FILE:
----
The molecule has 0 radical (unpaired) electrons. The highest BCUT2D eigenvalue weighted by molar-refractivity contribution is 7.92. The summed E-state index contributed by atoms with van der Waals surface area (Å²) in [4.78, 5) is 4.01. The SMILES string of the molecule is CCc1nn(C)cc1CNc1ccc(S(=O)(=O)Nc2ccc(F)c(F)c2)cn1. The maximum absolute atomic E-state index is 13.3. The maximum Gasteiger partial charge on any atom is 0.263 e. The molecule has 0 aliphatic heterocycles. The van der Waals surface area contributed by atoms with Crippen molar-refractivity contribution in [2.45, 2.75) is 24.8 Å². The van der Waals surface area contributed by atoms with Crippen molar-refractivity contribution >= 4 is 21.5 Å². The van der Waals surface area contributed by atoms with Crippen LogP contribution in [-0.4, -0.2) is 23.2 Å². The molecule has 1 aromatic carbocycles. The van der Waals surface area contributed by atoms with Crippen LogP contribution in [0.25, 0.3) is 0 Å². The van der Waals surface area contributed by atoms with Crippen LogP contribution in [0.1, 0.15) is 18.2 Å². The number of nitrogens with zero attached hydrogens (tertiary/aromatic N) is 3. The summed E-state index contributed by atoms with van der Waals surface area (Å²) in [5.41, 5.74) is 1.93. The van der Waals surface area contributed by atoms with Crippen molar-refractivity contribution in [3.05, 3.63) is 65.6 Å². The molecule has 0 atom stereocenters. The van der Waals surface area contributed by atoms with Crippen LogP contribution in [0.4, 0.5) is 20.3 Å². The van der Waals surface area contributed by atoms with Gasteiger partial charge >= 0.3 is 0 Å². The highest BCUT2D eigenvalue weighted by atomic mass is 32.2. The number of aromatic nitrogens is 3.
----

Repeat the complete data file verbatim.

The molecule has 0 radical (unpaired) electrons. The highest BCUT2D eigenvalue weighted by molar-refractivity contribution is 7.92. The summed E-state index contributed by atoms with van der Waals surface area (Å²) in [4.78, 5) is 4.01. The SMILES string of the molecule is CCc1nn(C)cc1CNc1ccc(S(=O)(=O)Nc2ccc(F)c(F)c2)cn1. The maximum absolute atomic E-state index is 13.3. The maximum Gasteiger partial charge on any atom is 0.263 e. The molecule has 0 aliphatic heterocycles. The van der Waals surface area contributed by atoms with Crippen molar-refractivity contribution in [2.45, 2.75) is 24.8 Å². The van der Waals surface area contributed by atoms with Crippen molar-refractivity contribution >= 4 is 21.5 Å². The van der Waals surface area contributed by atoms with Crippen LogP contribution in [-0.4, -0.2) is 23.2 Å². The molecule has 1 aromatic carbocycles. The van der Waals surface area contributed by atoms with Crippen LogP contribution in [0.25, 0.3) is 0 Å². The van der Waals surface area contributed by atoms with Crippen LogP contribution in [0.1, 0.15) is 18.2 Å². The number of nitrogens with zero attached hydrogens (tertiary/aromatic N) is 3. The summed E-state index contributed by atoms with van der Waals surface area (Å²) in [5.41, 5.74) is 1.93. The van der Waals surface area contributed by atoms with Crippen molar-refractivity contribution in [3.05, 3.63) is 65.6 Å². The molecule has 0 atom stereocenters. The van der Waals surface area contributed by atoms with Crippen LogP contribution in [0.4, 0.5) is 20.3 Å². The van der Waals surface area contributed by atoms with Gasteiger partial charge >= 0.3 is 0 Å². The highest BCUT2D eigenvalue weighted by atomic mass is 32.2. The number of aromatic nitrogens is 3.